How Bretoncelles fights commercial desertification

Amidst the undergoing commercial desertification in the downtowns of villages in the French countryside, one mayor, David Lambert, decided to take the problem in an other way at Bretoncelles in Eure et Loire (Normandy). His goal: “long term”. His solution: buying old standards failing shops and helping new and young entrepreneurs to make the downtown of Bretoncelles reviving. This “pro-active” policy took place on many projects like a grocery store, an organic local grocery store or even a municipal gas station. 


     It begun at the time where David Lambert, former baker based in Bretoncelles is a city councillor between 2008 and 2014. Against the lack of grocery store inside Bretoncelles’ downtown, Patrick Pinloche, mayor at the time engaged himself to find a buyer. He is joined by Ahmed Oussibla who offers to take over the grocery store. However, Mr. Oussibla had sets his conditions: the city council must help him to enlarge the shop. After more than 12 years of existence in Bretoncelles, the small grocery store became a “very good business” helping Bretoncelles’ inhabitants. This project has also attracted other mayors to see how it was carried out by the City Council in order the reproduce it in their own villages. The town hall made a “draw”(a neutral operation) to get the grocery store back on tracks. This operation is a real success from which the current mayor David Lambert will draw inspiration for his actions during his madame between 2014 and 2020.

Ahmed Oussibla, conseiller municipal et commerçantAhmed Oussibla, city councillor and shop owner

     After this success for Ahmed Oussibla, he decided to work as a city councillor for David Lambert. He is the president of the economic and commercial commission of the town hall of Bretoncelles. Ahmed Oussibla and David Lambert replicated what they have already done with the grocery store on other local shops such as the butcher’s shop but also the organic grocery store “Aux Petits Fours”. The Mayor of Bretoncelles wishing to make up for the lack of local organic grocery store, while taking advantage of the new “movement” of today’s era of consumption, set up the project. To achieve this, the mayor relies on “solid people” above all, but also qualified and motivated. He takes care of funding and premises. As mayor, he is able to requests grants but also loans at much more attractive rates than for a simple business. The idea behind such a commitment from the town hall is not to make a simple profit but to think for the “long term”. The aim was also to develop an attractive business for people who were not used to go into Bretoncelles’ downtown, which is unusual in other towns in the region.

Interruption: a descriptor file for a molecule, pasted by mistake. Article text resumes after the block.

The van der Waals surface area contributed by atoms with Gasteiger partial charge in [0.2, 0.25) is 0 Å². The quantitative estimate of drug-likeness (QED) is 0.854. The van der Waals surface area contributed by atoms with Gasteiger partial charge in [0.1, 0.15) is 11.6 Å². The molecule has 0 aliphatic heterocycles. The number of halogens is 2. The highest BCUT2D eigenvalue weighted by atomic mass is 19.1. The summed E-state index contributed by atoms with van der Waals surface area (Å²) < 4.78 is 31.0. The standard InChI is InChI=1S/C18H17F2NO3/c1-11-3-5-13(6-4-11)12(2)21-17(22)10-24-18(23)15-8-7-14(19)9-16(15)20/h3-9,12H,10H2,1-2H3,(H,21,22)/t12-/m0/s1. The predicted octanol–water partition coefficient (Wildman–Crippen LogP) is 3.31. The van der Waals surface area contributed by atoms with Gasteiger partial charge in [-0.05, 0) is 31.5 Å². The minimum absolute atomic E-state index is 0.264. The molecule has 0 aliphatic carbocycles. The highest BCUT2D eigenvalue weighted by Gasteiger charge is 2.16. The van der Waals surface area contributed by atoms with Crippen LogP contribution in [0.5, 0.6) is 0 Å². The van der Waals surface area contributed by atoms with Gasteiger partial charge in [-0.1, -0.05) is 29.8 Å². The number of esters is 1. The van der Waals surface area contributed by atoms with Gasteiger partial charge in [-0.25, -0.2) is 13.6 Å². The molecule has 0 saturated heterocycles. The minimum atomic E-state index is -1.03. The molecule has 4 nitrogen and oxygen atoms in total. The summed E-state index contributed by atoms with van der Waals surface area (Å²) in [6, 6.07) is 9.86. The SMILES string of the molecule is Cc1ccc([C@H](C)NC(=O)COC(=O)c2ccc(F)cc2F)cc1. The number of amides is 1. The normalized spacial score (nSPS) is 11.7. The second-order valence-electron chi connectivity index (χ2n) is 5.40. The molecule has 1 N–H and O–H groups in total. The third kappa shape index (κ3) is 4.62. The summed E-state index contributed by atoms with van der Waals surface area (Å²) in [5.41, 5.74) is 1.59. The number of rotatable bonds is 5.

David Lambert, maire de Bretoncelles, 2014-2020David Lambert, Bretoncelles' mayor from 2014 to 2020
"Aux Petits Fours", l'épicerie bio locale"Aux Petits Fours", the local organic shop

The strategy of the "long-term"

The “long term” strategy is what David Lambert mainly criticizes his predecessor as mayor but also the former managers of shops. For exemple, for “Aux Petits Fours”, the local organic grocery store, the City Council has put more than 200.000 € on the table, the mayor wants to cover it over more than 15 years with rents. Always wanting to avoid the “immediate need” for new services, David Lambert, always with his city councillor and shopkeeper Ahmed Oussibla applied his strategy when creating the municipal gas station. When the two gas stations of the two garages closed due to their non-compliance with standards in early 2014, the mayor refused to help the garage owners, saying that they were thinking too much about the "short term". The mayor, always in the spirit of “seeing further”, facing this lack which causes a “great stir” among the inhabitants (without a service station in the town, the inhabitants of Bretoncelles are forced to travel more than 15km to the nearest town) decides to create its own municipal gas station. The objective of such an investment was above all to "bring back activity" in the commune, in particular with discount operations, once a month. Unlike the municipality's other draw operations to help entrepreneurs, the service station reports between € 12,000 and € 15,000 a year to the town hall, a considerable sum which is partly returned to the municipality's budget which will be used to other projects. Much more than a simple gas station, the mayor considers it as a real “consumer appeal” to attract residents of other towns to Bretoncelles’ downtown, the municipal has station became a very concrete “business tool”.